Getting more confused about regulating social media
Out of the mix of commercial greed, politics, and genuine desires to make the world better, we'll try many ways to "fix" social media. But I think it may take a couple of generations, affected by what we do, for us to begin to agree about what's right and wrong.
The undiscovered country
Capturing and sharing what you already know is good; and with today's data and text analytics tools, it has become much easier than when we'd first begun this journey.
The human capability to under-or overestimate
Yet maybe the most glaring example of underestimating humans we encounter in our work is in the world of AI. It's partly the term "intelligence" in AI that misleads so many, as AI is not intelligent in the same way that humans are intelligent. Though powerful, AI ultimately matches patterns it has learned, and even the smartest of AI systems is limited in how many patterns it can match and make sense of.
What ‘sentient’ AI teaches us
As Gary Marcus says, a large language model is just a "spreadsheet for words" that lets it act as a massive autocompletion system that knows how words go together but has not the foggiest idea how those words connect to the world.
The final frontier
Given the rapid expansion of satellite communication webs in support of IoT, the volume of data will continue to explode.
To hyperautomate or not to hyperautomate?
The logic behind hyperautomation is clear: Automate everything that can be automated. The practicalities of that are far less clear.
Dispatches from the edge
Edge-of-chaos decisioning means being continually informed on the critical elements needed to make better, faster decisions.
AI’s ways of being immoral
The most powerful ML can require the resources of wealthy organizations. Such organizations usually have at best mixed motivations, to be charitable about it.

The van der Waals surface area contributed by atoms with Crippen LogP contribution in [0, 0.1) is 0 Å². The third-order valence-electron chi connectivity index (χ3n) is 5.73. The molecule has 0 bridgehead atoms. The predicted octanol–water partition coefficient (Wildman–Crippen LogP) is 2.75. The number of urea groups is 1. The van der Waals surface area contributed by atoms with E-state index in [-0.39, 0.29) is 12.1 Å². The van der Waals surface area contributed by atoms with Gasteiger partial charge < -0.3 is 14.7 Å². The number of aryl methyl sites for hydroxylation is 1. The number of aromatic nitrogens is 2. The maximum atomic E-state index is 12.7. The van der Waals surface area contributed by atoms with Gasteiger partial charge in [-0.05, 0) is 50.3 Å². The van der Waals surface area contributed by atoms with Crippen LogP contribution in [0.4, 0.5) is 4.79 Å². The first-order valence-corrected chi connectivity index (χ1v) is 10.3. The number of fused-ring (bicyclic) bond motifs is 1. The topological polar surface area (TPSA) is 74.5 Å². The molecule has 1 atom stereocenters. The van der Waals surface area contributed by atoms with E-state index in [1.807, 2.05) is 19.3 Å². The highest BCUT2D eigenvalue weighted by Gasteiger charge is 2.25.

Finding the weakest link
Though traditional and often reluctant to change, the supply chain sector is now reassessing its lack of embrace of technology and, significantly, rethinking long-established processes.
Maybe the rise of machine learning will so transform our model of intuition that we'll start to trust it much more.
DAOs, NFTs, Web 3.0, and the metaverse: What does it all mean?
We can look at Web 3.0 as the next decentralization/virtualization stage of the internet. Here, blockchain-linked tokens, including NFTs, are integral to DAOs, which are frequently promoted as a gateway to the metaverse.
The Law and AI
AI is very good, and light years ahead of where it was just a decade ago, but it is far from "intelligent." Indeed, it is only as good as the data it is provided and needs close human supervision.
In a book, not knowing how you got to a page would be a sign of a failed structure. On the internet, that can be a sign of a deeply rewarding intellectual expedition.
Fusion, fission, or something else?
When it comes to applying KM, the key is identifying and connecting the dots in meaningful and synergistic ways.
Blockchains eliminate the need to trust other people. That's it; that is all there is to it. Trust is deferred to the system itself.
Thinking fast—and faster
If you're going to achieve consistent, effective high-speed decision making, it can't involve a protracted review by upper management.
Getting to the future of KM
AI can and does do a good job of assisting and even augmenting knowledge work, but our "to be" state should not take the human element—however flawed—from the work.
Predictions can be used to try to get to the bottom of something in the present. That's often the case with arguments about what the web will do to us and society.
The state of knowledge
The new norm is for us to learn in public and to share what we have learned.
The way of the scenario
The Delphi technique has become less effective in recent years, especially in crisis situations in which conditions, assumptions, and other variables are changing faster than the group is able to respond.